This supermoon, the second one that’s appeared in our skies this month, will rise on Wednesday night and peak in the early hours of Thursday in the UK.
Named because of how rare it is, the Super Blue Moon won’t appear again for the next 14 years.
While many will be hoping to catch the spectacle in all its glory, timing and the night weather might affect just how well you’ll be able to see the supermoon phenomenon tonight.
What is a Blue Moon and when will it rise?
Tonight’s moon is called a Blue Moon, because it is the second full moon that occurs during a calendar month. Having two full moons in the same month is a rare occurrence, and this is what inspires the expression “once in a blue moon”.
Those hoping to see a blue tinge to the moon will be disappointed, however. According to the Encyclopedia Brittanica, the term originated from the 16th-century expression “the Moon is blue”, meaning something that is impossible.
As well as this, for a few years after the eruption of Indonesia’s Krakatoa in 1883, people reported seeing strangely coloured sunsets and a Moon that appeared blue. As such, “once in a blue moon” came to be known as something that was possible, but a rare occurence.
This moon will be both a Blue Moon and a supermoon (a Super Blue Moon) because it will be both the second full moon in a month and the closest to Earth, making it appear both larger and brighter than usual. The moon will be in close proximity to Saturn on the same day.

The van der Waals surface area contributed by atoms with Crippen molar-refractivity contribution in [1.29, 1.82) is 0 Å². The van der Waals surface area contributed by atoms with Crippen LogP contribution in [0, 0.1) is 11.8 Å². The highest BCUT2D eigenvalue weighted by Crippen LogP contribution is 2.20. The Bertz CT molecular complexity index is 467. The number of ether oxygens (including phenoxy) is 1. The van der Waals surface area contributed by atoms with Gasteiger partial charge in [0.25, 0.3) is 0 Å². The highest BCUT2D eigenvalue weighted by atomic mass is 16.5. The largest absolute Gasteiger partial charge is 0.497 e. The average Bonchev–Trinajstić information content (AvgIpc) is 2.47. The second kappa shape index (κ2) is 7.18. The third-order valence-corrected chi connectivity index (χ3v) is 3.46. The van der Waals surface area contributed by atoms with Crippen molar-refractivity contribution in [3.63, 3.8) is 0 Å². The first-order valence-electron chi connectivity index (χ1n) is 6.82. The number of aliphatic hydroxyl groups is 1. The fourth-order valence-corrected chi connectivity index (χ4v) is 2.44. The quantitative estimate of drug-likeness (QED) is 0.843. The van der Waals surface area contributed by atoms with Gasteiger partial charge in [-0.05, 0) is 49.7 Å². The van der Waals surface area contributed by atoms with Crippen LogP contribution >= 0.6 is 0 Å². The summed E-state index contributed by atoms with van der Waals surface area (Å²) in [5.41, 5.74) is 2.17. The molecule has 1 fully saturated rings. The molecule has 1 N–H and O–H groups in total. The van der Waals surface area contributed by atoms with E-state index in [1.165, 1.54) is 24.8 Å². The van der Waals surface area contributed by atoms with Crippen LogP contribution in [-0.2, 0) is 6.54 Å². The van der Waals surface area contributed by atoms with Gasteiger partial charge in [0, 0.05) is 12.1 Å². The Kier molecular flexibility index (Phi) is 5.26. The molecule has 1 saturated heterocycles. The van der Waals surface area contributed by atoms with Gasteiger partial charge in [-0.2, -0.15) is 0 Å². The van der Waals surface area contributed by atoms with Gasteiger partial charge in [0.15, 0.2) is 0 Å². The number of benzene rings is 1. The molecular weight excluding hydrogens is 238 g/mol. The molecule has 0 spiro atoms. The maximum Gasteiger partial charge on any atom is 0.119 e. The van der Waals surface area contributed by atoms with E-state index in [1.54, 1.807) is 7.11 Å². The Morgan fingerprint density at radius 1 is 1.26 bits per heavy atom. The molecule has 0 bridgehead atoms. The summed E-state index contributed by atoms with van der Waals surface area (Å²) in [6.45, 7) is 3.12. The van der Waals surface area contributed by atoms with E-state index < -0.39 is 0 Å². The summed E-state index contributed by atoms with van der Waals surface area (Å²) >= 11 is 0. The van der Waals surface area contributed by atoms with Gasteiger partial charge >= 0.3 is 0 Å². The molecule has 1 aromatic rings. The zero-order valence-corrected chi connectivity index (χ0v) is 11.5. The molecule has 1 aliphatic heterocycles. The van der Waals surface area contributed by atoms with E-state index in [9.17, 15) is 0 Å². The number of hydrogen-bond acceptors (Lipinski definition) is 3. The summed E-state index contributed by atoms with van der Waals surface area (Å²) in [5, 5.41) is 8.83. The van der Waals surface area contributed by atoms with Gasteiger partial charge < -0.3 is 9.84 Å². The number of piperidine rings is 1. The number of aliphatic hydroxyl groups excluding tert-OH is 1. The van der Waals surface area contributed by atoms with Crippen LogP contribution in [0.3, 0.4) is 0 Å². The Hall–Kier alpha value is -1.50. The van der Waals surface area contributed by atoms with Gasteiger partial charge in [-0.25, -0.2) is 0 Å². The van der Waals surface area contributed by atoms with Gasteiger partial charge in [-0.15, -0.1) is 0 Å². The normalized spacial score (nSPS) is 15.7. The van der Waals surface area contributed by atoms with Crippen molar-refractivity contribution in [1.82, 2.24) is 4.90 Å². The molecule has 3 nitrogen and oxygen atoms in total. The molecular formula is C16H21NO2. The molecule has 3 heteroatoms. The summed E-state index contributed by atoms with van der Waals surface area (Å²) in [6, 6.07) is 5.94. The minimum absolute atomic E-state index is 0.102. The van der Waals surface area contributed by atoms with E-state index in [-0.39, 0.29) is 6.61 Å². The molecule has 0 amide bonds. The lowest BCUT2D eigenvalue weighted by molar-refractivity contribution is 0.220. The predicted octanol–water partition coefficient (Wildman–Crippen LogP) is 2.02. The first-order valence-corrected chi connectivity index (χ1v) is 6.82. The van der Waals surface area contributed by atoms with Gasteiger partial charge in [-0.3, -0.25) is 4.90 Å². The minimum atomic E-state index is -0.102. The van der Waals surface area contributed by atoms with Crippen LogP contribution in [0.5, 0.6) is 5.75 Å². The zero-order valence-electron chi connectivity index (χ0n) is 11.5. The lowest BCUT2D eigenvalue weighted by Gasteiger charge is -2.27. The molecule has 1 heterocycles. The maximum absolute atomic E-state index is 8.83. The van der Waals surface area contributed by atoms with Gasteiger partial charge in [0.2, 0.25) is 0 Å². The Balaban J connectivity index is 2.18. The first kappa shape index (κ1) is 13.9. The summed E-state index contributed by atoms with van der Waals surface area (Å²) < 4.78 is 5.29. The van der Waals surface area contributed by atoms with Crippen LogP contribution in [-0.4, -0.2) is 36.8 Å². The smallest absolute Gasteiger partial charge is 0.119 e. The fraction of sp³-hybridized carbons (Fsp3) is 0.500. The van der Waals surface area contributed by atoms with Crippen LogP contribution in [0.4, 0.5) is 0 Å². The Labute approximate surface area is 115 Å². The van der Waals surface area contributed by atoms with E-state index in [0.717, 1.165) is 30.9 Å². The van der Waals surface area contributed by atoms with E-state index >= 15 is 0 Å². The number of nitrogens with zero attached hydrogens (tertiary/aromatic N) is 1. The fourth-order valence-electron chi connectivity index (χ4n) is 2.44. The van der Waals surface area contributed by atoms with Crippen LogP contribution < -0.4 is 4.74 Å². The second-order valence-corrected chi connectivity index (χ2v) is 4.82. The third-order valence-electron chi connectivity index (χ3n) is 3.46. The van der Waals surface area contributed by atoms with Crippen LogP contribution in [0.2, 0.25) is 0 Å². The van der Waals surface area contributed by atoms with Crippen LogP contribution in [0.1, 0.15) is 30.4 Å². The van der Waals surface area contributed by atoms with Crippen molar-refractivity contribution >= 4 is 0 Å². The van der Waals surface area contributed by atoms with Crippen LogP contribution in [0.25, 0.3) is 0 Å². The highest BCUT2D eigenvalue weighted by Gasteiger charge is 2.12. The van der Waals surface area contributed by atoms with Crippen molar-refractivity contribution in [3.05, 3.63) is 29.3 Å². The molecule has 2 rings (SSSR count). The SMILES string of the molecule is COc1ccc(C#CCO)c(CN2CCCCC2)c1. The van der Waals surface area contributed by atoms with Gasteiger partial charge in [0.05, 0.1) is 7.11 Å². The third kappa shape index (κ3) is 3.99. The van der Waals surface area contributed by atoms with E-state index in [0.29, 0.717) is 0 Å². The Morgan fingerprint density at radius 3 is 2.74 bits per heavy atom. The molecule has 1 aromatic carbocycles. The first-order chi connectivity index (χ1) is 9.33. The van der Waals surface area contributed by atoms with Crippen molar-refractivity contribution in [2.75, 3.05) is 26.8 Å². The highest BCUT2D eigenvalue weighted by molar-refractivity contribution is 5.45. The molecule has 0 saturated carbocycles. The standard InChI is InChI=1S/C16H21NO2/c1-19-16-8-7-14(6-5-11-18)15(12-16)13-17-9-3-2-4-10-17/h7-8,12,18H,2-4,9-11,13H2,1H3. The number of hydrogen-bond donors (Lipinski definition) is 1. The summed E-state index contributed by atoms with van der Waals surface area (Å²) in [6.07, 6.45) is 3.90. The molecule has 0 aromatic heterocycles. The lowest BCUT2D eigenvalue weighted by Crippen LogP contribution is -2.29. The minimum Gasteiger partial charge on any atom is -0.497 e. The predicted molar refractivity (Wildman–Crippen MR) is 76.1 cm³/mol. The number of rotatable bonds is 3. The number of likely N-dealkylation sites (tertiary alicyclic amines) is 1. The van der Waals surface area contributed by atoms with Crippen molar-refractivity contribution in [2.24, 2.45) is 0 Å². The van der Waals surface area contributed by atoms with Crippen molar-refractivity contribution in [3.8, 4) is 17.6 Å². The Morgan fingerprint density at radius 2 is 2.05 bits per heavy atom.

How to watch tonight’s Super Blue Moon
As long as the sky is clear, you should be able to see the Super Blue Moon just by looking up at the night sky.
However, this will be weather permitting.
Those who want to get a closer look can also consider using a telescope or binoculars.
What is a supermoon and are there any more in 2023?
The supermoon is a combination of a lunar perigee — when the Moon is at its closest to Earth — and a full moon.
This is why it appears to be so large and bright in the sky, and why it can be spotted so close to the horizon.
The Royal Museums Greenwich said: “Seeing moonrise just after sunset or moonset just before sunrise will be an impressive sight as it will appear enormous compared to the surrounding landscape.
“This is due to an optical illusion. During moonrise, the Moon looks bigger than it is because our brain doesn’t understand that the sky is a dome. It falsely projects things near the horizon to appear larger than they actually are.”
Full moons occur every 29.5 days when the Moon has completed its lunar phase cycle fully. Each moon is given a different name.
Prior to tonight’s Super Blue Moon, the most recent took place on August 1 and was called the Sturgeon Moon. This was because there was an increased amount of sturgeon fish during this month and Native Americans would catch them at this time. It has nothing to do with Nicola Sturgeon, despite how often she has been in the news of late.
Full moons in 2023
The other full moons in 2023 are:
September 29: Harvest Moon
October 28: Hunter’s Moon
November 27: Frost Moon or Beaver Moon
December 27: Cold Moon
The reason for moons being given different names dates back thousands of years and relates to the behaviour of the plants, animals, or weather that month. They have generally been attributed to names chosen by Native American tribes.